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Shipping and Receiving Dangerous Goods by any mode of transport is regulated by Transport Canada and Training is required by law.

SIGNIFICANT CHANGES To Air Regulations 2023

November 01, 2022

SIGNIFICANT CHANGES To Air Regulations 2023

The 64th edition of the IATA Dangerous Goods Regulations incorporates all amendments made by the ICAO Dangerous Goods Panel in developing the content of the 2023–2024 edition of the ICAO Technical Instructions as well as changes adopted by the IATA Dangerous Goods Board. Below is a sample of the changes taken place for 2023.

  • Dangerous goods in excepted quantities – updated to clarify a package may also contact non-dangerous goods 
  • State variations – new states added 
  • Operator variations – not listed, but we can always expect changes here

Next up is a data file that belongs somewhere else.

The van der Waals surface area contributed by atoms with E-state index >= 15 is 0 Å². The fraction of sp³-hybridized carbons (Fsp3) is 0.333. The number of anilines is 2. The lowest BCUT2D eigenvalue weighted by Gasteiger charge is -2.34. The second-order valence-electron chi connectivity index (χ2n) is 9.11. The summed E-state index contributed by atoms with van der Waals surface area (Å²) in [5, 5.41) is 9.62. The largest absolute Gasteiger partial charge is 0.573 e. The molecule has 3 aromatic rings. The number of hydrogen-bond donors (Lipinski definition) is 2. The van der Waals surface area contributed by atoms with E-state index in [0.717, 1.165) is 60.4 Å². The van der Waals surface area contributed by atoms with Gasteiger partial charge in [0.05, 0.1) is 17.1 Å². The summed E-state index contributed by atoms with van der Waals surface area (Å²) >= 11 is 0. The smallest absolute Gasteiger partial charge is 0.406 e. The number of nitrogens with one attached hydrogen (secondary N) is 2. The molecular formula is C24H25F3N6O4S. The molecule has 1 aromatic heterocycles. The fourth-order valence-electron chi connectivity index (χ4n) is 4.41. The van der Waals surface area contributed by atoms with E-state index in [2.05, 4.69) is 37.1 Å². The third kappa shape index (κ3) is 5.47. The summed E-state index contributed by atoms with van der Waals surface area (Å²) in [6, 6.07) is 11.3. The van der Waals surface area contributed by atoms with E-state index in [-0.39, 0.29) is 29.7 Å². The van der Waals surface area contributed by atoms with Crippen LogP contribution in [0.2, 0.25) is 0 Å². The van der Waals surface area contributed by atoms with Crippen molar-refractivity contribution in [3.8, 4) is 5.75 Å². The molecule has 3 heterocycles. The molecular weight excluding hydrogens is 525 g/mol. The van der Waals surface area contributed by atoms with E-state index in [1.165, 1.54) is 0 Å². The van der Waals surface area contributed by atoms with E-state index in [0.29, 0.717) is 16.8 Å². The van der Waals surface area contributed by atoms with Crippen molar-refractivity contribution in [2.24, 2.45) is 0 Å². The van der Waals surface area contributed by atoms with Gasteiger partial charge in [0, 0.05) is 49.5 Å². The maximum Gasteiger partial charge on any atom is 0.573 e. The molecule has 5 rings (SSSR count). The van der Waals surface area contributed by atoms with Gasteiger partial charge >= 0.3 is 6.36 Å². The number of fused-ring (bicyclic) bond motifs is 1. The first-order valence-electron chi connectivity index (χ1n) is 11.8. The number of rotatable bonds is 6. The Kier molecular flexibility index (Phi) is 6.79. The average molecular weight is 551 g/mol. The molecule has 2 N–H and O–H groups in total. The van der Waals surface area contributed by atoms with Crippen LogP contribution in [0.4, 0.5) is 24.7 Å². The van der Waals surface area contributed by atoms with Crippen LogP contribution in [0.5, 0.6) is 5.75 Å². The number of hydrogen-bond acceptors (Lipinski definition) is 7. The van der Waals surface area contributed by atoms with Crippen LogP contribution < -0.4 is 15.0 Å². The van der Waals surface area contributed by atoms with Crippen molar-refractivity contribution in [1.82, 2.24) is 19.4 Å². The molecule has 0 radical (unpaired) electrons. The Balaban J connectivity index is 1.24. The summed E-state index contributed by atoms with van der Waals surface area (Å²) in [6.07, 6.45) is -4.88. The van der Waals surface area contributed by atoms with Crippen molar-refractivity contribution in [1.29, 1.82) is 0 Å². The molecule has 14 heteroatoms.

• Classification – lithium battery test summary is not required for button cells installed in equipment 
  • Identification – 
    1. Changes to UN2794, UN2795, UN3292 
    2. Special provision A154 added for UN3171, UN3528, UN3529, UN2520, UN 2990, UN2072 and UN3166 
    3. New entry UN3550 Cobalt dihydroxide powder 
    4. Special provision A4 added to UN2922 and A5 to UN 2923 
    5. Reclassification of UN1891, Ethyl Bromide to Class 3 (6.1) 
    6. Deletion of UN1169.  
  • Special provisions – Various special provisions have been revised 
  • Packing – Several changes including two for lithium batteries 
  • PI 965 and P 968 – IB now requires a package to be capable of passing a 3-meter drop test 
  • PI 966, PI 967, PI 969 and PI 970 – Section II batteries when placed in an overpack, must be secured 
  • Marking and labeling – Lithium Battery handling mark revised to remove the telephone number. A transition period until December 2026 is in place. 
  • Documentation – transitional period for dangerous goods statement on the air waybill is extended to December 31, 2024

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